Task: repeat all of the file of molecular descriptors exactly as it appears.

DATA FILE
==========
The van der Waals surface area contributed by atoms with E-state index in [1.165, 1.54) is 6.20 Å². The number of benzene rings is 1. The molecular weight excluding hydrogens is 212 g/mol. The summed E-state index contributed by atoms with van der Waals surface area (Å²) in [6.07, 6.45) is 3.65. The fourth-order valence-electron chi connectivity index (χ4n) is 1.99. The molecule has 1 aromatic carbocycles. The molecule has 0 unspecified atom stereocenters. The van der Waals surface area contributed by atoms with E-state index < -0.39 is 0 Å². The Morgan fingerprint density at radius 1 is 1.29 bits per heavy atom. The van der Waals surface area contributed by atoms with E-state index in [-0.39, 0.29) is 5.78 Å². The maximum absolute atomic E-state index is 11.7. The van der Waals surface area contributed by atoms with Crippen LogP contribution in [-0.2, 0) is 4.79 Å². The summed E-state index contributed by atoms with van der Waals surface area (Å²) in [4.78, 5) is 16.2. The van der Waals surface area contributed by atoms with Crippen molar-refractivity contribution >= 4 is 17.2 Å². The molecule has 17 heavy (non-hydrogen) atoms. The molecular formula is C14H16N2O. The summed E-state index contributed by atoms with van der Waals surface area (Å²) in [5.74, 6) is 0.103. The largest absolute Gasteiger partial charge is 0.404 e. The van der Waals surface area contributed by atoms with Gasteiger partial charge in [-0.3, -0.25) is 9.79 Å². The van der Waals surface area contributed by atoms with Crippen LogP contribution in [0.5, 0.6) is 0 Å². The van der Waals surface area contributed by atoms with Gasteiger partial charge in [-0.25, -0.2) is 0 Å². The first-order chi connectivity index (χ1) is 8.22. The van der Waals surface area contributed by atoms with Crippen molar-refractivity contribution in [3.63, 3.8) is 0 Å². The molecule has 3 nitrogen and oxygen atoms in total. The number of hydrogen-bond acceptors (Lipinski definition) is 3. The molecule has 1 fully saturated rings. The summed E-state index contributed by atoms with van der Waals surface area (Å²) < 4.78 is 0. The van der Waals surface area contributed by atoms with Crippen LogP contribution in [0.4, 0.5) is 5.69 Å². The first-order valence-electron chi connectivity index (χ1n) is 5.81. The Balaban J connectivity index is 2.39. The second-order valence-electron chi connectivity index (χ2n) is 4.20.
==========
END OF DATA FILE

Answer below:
The van der Waals surface area contributed by atoms with E-state index in [1.165, 1.54) is 6.20 Å². The number of benzene rings is 1. The molecular weight excluding hydrogens is 212 g/mol. The summed E-state index contributed by atoms with van der Waals surface area (Å²) in [6.07, 6.45) is 3.65. The fourth-order valence-electron chi connectivity index (χ4n) is 1.99. The molecule has 1 aromatic carbocycles. The molecule has 0 unspecified atom stereocenters. The van der Waals surface area contributed by atoms with E-state index < -0.39 is 0 Å². The Morgan fingerprint density at radius 1 is 1.29 bits per heavy atom. The van der Waals surface area contributed by atoms with E-state index in [-0.39, 0.29) is 5.78 Å². The maximum absolute atomic E-state index is 11.7. The van der Waals surface area contributed by atoms with Crippen LogP contribution in [-0.2, 0) is 4.79 Å². The summed E-state index contributed by atoms with van der Waals surface area (Å²) in [4.78, 5) is 16.2. The van der Waals surface area contributed by atoms with Crippen molar-refractivity contribution >= 4 is 17.2 Å². The molecule has 17 heavy (non-hydrogen) atoms. The molecular formula is C14H16N2O. The summed E-state index contributed by atoms with van der Waals surface area (Å²) in [5.74, 6) is 0.103. The largest absolute Gasteiger partial charge is 0.404 e. The van der Waals surface area contributed by atoms with Gasteiger partial charge in [-0.3, -0.25) is 9.79 Å². The van der Waals surface area contributed by atoms with Crippen LogP contribution in [0.5, 0.6) is 0 Å². The van der Waals surface area contributed by atoms with Gasteiger partial charge in [-0.25, -0.2) is 0 Å². The first-order chi connectivity index (χ1) is 8.22. The van der Waals surface area contributed by atoms with Crippen molar-refractivity contribution in [3.63, 3.8) is 0 Å². The molecule has 3 nitrogen and oxygen atoms in total. The number of hydrogen-bond acceptors (Lipinski definition) is 3. The molecule has 1 fully saturated rings. The summed E-state index contributed by atoms with van der Waals surface area (Å²) < 4.78 is 0. The van der Waals surface area contributed by atoms with Crippen LogP contribution in [0.4, 0.5) is 5.69 Å². The first-order valence-electron chi connectivity index (χ1n) is 5.81. The Balaban J connectivity index is 2.39. The second-order valence-electron chi connectivity index (χ2n) is 4.20.